The act of 1821, amended by the act of 1841, confers powers upon the City of Providence to build and keep in repair their sidewalks at the expense of the owners of the adjoining lots, and as may be seen from the several ordinances of the city given in evidence, these powers have been liberally exercised for the purpose.
The powers of the towns and of the city are as ample for the purpose of removing obstructions from the highways, streets, and sidewalks, arising from falls of snow and accumulations of ice, as those arising from any other cause; and the reason for
the removal, so that they may by safe and convenient for travelers, is the same in the one case as in the others. The 13th section of the act which gives the personal remedy, makes no distinction in the two cases, and in the absence of some plain distinction pointed out by the statute, it would be exceedingly difficult, if not impossible, to state one. It is conceded that an obstruction from falls of snow or accumulations of ice must be removed by the towns and cities so as to make the highways and streets passable, and that this is a duty expressly enjoined upon them. The question is what sort of removal will satisfy the requirement of the statute? It is admitted that as it respects every other species of obstruction, the repairs must be such that the highways and streets may be safe and convenient for travelers, and that this is a question of fact to be determined by the jury. Is an obstruction by snow or ice to be determined by any other rule, or by any other tribunal? The counsel for the defendants suggests that as it respects such safety and convenience of travelers in case of falls of snow, the statute should be construed as meaning merely that the snow should be trodden down or removed, as that the highways and streets should not be so blocked up or encumbered as not to be safely and conveniently open and passable. But it is quite clear that this would be a very indefinite and uncertain rule to guide either the officers, whose duty it is to remove these obstructions, or the jury in passing upon them when the subject of legal proceedings. The suggestion may be very well as an argument to the jury for the purpose of satisfying them that the repairs in the manner mentioned were such as to fulfill the requirement of the statute, but to lay it down as a rule of law in the terms stated, might in many cases, and under the circumstances, fall far short of it.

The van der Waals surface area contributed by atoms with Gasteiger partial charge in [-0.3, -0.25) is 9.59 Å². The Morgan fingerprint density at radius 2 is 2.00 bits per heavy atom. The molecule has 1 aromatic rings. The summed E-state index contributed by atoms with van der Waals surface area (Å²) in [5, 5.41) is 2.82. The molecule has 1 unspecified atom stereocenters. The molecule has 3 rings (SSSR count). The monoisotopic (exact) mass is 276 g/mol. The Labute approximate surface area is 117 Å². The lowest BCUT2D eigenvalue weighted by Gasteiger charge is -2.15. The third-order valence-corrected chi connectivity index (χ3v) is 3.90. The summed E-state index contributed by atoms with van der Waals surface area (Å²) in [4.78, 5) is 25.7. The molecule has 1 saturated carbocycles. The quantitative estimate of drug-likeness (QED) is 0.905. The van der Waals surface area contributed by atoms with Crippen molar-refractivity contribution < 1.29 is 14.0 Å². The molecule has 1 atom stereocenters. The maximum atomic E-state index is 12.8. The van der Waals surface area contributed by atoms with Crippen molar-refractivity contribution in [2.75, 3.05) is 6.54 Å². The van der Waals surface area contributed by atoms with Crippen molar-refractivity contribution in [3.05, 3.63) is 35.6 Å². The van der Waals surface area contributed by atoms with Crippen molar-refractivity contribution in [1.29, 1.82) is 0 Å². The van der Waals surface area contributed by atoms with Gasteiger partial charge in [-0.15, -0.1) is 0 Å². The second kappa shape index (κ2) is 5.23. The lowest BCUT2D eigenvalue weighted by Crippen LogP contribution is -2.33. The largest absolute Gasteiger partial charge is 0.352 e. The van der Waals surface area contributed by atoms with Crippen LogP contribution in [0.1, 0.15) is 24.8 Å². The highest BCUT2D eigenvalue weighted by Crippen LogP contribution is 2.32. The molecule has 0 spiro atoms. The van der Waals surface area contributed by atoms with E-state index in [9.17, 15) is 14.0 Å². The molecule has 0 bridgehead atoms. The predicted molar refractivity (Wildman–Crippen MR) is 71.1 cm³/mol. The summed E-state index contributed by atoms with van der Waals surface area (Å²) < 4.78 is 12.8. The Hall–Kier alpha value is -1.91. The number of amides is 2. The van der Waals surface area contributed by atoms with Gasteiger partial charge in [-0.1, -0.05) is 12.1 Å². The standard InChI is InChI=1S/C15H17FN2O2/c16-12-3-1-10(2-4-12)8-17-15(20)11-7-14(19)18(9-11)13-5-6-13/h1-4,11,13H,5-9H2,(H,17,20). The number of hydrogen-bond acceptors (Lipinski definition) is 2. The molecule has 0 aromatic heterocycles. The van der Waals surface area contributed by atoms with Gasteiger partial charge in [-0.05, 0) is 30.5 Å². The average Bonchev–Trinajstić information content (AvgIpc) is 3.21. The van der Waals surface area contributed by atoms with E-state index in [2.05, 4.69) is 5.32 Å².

The treading down of snow when it falls in great depth or in case of drifts, so that the highway or street shall not be blocked up or encumbered, may in some sense and for the time being have the effect to remove the obstruction, but as it respects the sidewalks and their uses, this remedy would be, at best, temporary, and in case of rains or extreme changes of weather would have the effect to increase rather than remove it. It is but common observation and knowledge of those familiar with the climate of our northern latitudes that not unfrequently the most serious obstructions arise from the great depth of snow and changes in the temperature of the weather, and that simply treading down the snow and leaving it in that condition without further attention would have the effect to render the highways and sidewalks utterly impassable.
In the case also of obstructions from snow, the sidewalks may
frequently require its removal so as to make a safe and convenient passage for the pedestrian when, at the same time, the treading of it down in the street would answer the purpose for the traveler with his team. The nature and extent of the repairs must necessarily depend upon their location and uses; those thronged with travelers may require much greater attention than others less frequented.
The just rule of responsibility, and the one we think prescribed by the statute, whether the obstruction be by snow or by any other material, is the removal or abatement so as to render the highway, street, or sidewalk at all times safe and convenient, regard being had to its locality and uses.
We are satisfied the ruling of the court below was correct, and that the judgment should be
MR. JUSTICE DANIEL dissented.
This cause came on to be heard on the transcript of the record from the Circuit Court of the United States for the District of Rhode Island, and was argued by counsel. On consideration whereof, it is now here ordered and adjudged by this Court that the judgment of the said circuit court in this cause be and the same is hereby affirmed, with costs and interest until paid, at the same rate per annum that similar judgments bear in the courts of the State of Rhode Island.